In A Saucer of Loneliness, this book so filled with amazements, the most amazing thing of all might easily go overlooked. It shows up in the Editor's Note: "This seventh volume contains stories written between autumn 1952 and autumn 1953." That in one calendar year a single writer could publish so many outstanding stories, stories such as " . . . And My Fear Is Great . . .," "The Wages of Synergy," "A Way of Thinking," "Mr. Costello, Hero, "The World Well Lost," "The Touch of Your Hand," stories of such excellence as would support any other writer's entire career, is astonishing. His first novel, The Dreaming Jewels, had come out in 1950; More Than Human appeared in book form in 1953. Stories like "The [Widget], the [Wadget], and Boff," "To Here and the Easel" and "Hurricane Trio" waited just around the corner.

*     *     *

Yancey, who had once been killed, lay very still with his arm flung across the pillow, and watched the moonlight play with the color of Beverly's hair. . . .The waves blundered into the cliff below, hooting through the sea- carved boulders, frightening great silver ghosts of spray out and up into the torn and noisy air. . . .He wished he could sleep. For two years he had been glad he did not sleep.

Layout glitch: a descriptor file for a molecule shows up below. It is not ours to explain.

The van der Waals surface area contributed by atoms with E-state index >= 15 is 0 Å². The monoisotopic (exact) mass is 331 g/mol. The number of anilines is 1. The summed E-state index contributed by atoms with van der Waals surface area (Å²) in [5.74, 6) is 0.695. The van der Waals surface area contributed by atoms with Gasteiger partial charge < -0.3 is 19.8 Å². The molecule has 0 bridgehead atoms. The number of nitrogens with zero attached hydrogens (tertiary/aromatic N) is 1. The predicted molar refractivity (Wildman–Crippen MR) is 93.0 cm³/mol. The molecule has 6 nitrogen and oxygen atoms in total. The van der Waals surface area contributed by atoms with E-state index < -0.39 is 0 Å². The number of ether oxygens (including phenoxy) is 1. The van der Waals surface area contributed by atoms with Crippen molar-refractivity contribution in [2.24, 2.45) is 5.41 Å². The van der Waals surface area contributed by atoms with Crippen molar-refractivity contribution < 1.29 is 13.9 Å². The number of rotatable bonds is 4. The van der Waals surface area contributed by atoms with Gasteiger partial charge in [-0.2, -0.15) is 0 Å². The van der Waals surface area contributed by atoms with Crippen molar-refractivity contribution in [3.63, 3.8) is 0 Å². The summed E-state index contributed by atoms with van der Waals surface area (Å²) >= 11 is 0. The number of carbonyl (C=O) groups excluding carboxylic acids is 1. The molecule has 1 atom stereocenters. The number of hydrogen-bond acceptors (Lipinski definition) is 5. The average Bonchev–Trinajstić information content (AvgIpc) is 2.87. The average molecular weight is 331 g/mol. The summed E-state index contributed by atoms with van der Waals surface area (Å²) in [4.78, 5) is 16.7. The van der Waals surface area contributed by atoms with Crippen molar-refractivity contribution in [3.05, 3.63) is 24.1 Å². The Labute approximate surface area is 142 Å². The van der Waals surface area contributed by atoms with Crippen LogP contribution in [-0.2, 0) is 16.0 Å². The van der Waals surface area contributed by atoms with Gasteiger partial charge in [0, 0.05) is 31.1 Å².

*     *     *

Art, like great conversation, contrives to rescue us from the commonplace, to break through the crust of habit and routine and let us see anew, feel anew—to make our world large again.

This is something I first learned at age twelve, sitting on a screened porch half a mile away from Huck's Mississippi with Jimmy Reed and Hank Williams spilling from the jukebox at the drive-in just down the road. And it wasn't from William Faulkner or Robert Browning or James Joyce that I learned it (though I was reading them all), but from Theodore Sturgeon. I realize it again each time I go back to him. What better reason to keep going back?

Theodore Sturgeon is among the finest writers this country has produced. He is, like all great writers, all great artists, absolutely one of a kind, sui generis. We can only hope that, with time, with crusading efforts such as Paul Williams's, he might come to receive the approbations due him. Meanwhile, he remains an intimate part of many of us.

Sturgeon's stories are pokers stirring the coals of our lives and feelings back to flame. They are, each of them, anthems of praise and wonder sung by one small cell to the larger organism, to Life.

The Imagination is not a State, Blake wrote: it is the Human Existence itself.